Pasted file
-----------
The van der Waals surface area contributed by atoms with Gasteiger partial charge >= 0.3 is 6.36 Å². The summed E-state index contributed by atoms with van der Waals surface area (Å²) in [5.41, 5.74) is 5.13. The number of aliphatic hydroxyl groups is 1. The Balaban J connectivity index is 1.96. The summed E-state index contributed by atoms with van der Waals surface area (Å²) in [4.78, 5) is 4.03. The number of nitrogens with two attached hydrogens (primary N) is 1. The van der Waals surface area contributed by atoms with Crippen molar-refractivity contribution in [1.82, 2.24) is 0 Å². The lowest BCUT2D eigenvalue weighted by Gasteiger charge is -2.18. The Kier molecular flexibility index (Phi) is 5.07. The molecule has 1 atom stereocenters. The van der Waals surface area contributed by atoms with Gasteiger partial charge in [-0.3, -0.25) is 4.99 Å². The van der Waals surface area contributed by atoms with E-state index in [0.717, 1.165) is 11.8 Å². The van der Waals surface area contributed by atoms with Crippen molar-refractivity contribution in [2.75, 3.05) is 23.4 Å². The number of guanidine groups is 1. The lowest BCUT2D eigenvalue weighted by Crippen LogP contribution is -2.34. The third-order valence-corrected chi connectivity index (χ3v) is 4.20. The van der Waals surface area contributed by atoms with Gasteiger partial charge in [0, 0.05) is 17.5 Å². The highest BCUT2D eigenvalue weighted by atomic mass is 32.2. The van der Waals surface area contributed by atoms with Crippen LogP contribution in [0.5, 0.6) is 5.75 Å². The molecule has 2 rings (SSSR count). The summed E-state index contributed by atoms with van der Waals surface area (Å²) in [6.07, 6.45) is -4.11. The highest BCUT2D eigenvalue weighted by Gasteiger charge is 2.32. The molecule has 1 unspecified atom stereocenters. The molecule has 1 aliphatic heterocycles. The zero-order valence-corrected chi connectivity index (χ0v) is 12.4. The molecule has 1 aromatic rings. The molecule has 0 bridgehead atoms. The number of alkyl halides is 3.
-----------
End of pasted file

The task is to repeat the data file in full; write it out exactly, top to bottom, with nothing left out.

The van der Waals surface area contributed by atoms with Gasteiger partial charge >= 0.3 is 6.36 Å². The summed E-state index contributed by atoms with van der Waals surface area (Å²) in [5.41, 5.74) is 5.13. The number of aliphatic hydroxyl groups is 1. The Balaban J connectivity index is 1.96. The summed E-state index contributed by atoms with van der Waals surface area (Å²) in [4.78, 5) is 4.03. The number of nitrogens with two attached hydrogens (primary N) is 1. The van der Waals surface area contributed by atoms with Crippen molar-refractivity contribution in [1.82, 2.24) is 0 Å². The lowest BCUT2D eigenvalue weighted by Gasteiger charge is -2.18. The Kier molecular flexibility index (Phi) is 5.07. The molecule has 1 atom stereocenters. The van der Waals surface area contributed by atoms with Gasteiger partial charge in [-0.3, -0.25) is 4.99 Å². The van der Waals surface area contributed by atoms with E-state index in [0.717, 1.165) is 11.8 Å². The van der Waals surface area contributed by atoms with Crippen molar-refractivity contribution in [2.75, 3.05) is 23.4 Å². The number of guanidine groups is 1. The lowest BCUT2D eigenvalue weighted by Crippen LogP contribution is -2.34. The third-order valence-corrected chi connectivity index (χ3v) is 4.20. The van der Waals surface area contributed by atoms with Gasteiger partial charge in [0, 0.05) is 17.5 Å². The highest BCUT2D eigenvalue weighted by atomic mass is 32.2. The van der Waals surface area contributed by atoms with Crippen LogP contribution in [0.5, 0.6) is 5.75 Å². The molecule has 2 rings (SSSR count). The summed E-state index contributed by atoms with van der Waals surface area (Å²) in [6.07, 6.45) is -4.11. The highest BCUT2D eigenvalue weighted by Gasteiger charge is 2.32. The molecule has 1 unspecified atom stereocenters. The molecule has 1 aliphatic heterocycles. The zero-order valence-corrected chi connectivity index (χ0v) is 12.4. The molecule has 1 aromatic rings. The molecule has 0 bridgehead atoms. The number of alkyl halides is 3.